COVID might be on its way out, but online ordering is here to stay

A couple waits to be seated at a host standWith spring this year comes a renewed sense of hope that is a little greater than usual: the weather is warming, plants are blooming, and vaccinations are rolling out, signaling the beginning of the end of the pandemic that rocked the globe. 

While the pandemic itself is likely to stretch on for a few more months at the least, consumers, eager to take advantage of the optimism afforded by the rise in vaccinations and decline in cases, have been frequenting businesses more and more. 

In Massachusetts alone, restaurants have experienced a huge lift in indoor dining – up about 37% from the start of February through the end of March, according to Paytronix data. But that uptick is not coming at the expense of online sales, and it’s earlier than CEO Andrew Robbins expected. 

“I thought it was going to come later. . . in the May time frame,” Andrew told The Boston Globe. “A lot of this is improved sentiment. People are feeling better about things. They are tired of being in their cocoons.”

Across the country, Paytronix data shows only a 3% increase in online sales at restaurants from the first week of February to the last week of March; but in-store, that spend grew by 13% over the same time period, indicating that guests are beginning to opt for the on-premises experience now that it feels safe again. Overall, sales increased by 7% – a promising sign as the economy continues to recover from a tumultuous 2020.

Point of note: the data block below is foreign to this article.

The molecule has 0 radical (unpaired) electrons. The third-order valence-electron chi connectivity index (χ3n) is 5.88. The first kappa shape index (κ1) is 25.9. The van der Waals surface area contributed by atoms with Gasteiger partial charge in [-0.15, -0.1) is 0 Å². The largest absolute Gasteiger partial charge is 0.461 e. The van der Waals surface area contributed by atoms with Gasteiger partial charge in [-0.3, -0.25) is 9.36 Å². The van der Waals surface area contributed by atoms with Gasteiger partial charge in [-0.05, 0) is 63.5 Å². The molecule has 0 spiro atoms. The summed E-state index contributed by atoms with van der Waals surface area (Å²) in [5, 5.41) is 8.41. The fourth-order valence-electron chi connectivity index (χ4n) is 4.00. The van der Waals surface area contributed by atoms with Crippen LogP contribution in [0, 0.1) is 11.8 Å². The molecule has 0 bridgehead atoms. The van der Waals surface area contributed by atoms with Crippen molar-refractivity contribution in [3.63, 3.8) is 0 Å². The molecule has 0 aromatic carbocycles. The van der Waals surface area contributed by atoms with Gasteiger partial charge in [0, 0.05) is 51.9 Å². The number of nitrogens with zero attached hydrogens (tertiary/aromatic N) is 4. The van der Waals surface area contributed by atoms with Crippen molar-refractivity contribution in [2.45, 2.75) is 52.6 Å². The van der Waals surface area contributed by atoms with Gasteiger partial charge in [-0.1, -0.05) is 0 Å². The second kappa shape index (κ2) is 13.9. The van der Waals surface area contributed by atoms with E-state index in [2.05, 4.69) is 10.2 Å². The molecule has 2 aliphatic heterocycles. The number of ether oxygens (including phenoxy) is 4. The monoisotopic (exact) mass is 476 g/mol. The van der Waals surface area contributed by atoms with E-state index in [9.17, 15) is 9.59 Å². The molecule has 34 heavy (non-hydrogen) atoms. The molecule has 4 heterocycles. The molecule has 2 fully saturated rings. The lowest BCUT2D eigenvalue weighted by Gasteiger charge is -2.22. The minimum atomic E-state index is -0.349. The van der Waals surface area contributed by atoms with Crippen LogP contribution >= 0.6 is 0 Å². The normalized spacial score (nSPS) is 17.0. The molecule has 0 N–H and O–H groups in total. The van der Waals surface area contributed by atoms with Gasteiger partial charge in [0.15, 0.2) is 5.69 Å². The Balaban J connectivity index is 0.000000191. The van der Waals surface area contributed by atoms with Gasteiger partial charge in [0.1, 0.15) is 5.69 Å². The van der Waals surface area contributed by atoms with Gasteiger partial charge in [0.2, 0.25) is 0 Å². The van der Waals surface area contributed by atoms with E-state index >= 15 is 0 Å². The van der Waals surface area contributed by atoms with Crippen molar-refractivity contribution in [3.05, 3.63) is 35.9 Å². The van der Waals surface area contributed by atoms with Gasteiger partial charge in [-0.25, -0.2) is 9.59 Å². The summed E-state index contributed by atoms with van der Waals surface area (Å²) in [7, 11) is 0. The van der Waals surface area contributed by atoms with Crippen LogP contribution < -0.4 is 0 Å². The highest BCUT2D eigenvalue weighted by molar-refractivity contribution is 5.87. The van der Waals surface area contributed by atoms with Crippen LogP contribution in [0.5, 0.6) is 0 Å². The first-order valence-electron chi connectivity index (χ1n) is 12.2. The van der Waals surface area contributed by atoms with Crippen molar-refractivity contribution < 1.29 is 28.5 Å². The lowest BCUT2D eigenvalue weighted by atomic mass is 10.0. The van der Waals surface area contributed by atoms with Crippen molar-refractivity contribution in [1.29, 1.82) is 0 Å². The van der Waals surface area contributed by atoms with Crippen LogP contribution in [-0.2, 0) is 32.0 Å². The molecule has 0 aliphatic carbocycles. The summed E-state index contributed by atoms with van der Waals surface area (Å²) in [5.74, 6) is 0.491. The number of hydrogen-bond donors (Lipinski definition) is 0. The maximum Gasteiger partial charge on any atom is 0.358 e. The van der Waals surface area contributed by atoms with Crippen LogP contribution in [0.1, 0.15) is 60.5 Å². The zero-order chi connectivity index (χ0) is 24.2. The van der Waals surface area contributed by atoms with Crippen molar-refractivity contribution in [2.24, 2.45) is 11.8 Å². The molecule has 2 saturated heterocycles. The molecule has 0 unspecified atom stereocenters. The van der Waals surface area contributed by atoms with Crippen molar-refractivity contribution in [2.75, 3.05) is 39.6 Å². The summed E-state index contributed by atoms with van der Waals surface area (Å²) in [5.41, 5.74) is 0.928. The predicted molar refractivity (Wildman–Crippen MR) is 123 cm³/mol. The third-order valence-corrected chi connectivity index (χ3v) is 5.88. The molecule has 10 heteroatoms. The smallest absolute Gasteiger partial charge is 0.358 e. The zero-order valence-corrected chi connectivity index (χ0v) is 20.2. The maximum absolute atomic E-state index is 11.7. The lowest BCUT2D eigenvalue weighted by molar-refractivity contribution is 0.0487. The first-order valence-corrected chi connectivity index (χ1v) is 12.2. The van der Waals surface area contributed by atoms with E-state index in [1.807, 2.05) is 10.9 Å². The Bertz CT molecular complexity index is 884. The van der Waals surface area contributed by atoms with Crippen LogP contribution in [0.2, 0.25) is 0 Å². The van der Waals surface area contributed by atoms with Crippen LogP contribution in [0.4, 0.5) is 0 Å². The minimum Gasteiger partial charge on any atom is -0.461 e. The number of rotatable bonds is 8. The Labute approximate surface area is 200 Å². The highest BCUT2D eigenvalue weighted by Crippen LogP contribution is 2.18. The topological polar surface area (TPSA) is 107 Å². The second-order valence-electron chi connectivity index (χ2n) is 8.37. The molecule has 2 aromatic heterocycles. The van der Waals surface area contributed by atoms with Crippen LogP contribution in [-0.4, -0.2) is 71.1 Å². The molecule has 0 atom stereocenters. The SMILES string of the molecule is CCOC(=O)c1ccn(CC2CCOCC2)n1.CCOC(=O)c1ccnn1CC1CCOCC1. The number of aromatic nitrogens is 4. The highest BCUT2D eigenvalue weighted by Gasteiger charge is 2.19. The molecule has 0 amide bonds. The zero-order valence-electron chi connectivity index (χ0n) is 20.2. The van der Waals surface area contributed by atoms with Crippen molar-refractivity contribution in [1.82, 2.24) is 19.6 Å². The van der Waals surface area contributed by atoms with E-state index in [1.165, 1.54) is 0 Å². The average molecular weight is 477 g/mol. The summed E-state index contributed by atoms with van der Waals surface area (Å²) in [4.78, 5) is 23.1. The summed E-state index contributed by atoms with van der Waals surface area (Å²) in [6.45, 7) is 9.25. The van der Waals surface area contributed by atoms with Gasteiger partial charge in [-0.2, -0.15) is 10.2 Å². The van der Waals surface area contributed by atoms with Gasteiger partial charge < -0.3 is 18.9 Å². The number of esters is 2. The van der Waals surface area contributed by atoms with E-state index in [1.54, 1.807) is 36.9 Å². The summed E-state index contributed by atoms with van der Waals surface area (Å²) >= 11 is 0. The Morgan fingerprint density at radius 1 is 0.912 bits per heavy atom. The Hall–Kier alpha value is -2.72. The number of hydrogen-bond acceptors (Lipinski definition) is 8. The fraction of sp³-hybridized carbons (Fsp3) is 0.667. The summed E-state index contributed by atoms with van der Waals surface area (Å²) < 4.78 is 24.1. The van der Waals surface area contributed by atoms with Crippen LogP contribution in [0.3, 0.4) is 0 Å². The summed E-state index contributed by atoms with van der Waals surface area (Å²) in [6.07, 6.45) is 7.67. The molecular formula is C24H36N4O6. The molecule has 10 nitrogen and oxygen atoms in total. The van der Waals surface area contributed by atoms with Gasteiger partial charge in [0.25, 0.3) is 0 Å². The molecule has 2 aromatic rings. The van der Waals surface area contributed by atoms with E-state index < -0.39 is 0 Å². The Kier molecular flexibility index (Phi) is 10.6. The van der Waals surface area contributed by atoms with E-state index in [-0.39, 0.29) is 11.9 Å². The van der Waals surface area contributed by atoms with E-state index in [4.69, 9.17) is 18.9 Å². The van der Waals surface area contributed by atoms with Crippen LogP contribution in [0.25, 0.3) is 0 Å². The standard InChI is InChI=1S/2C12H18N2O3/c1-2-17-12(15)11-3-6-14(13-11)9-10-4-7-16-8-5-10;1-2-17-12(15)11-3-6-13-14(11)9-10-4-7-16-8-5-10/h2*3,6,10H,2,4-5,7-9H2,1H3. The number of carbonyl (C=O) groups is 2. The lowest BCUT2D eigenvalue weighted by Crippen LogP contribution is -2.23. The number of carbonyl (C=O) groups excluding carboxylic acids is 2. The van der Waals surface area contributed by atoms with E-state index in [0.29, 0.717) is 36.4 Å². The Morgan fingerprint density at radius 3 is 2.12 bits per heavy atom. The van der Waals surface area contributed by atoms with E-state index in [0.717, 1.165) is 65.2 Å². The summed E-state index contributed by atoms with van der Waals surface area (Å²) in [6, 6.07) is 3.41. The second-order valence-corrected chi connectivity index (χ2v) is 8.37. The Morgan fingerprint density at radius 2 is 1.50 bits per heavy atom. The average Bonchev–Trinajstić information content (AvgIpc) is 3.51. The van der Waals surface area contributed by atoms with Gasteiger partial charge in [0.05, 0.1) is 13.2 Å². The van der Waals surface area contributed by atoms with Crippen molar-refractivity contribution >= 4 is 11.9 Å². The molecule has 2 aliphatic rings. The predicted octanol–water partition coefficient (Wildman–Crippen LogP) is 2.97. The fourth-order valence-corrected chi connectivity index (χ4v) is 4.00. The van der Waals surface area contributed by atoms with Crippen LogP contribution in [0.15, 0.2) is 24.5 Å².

Graph displaying online versus in-store spend over time

The rate of spend at restaurants increased both in-store and online throughout February and March, though the in-store channel grew significantly more.

Graph showing online versus in-store spending in February compared to March

Guests spent about 13% more on-premises and about 3% more online during the week of March 22 than they had the week of February 1, suggesting the beginning of a return to on-site dining.

But even as more guests choose to venture on-premises, data from 2020 shows that consumers formed habits during the pandemic that are unlikely to revert to pre-COVID levels. Our data shows there was a spike in online orders during the 12th week of 2020 – March 15 to 21 – that coincided with a precipitous drop in on-premises orders, as was to be expected.
But the data also shows that while online sales at restaurants did begin to peter out after peaking in May, the rate of online orders remained at least double that of the pre-COVID months of January and February. This massive shift in online ordering behavior persisted throughout the remainder of 2020. 
Graph displaying in-store versus online spend in restaurants during 2020

Online sales peaked in early May 2020, but remained at levels more than twice that of the pre-pandemic norm throughout the remainder of the year.

So, while guests are showing signs of venturing out and about again – a hopeful sign not only for the restaurant industry, but for the economy at large – the dining patron of 2021 will be much more likely to order their meal to go. 

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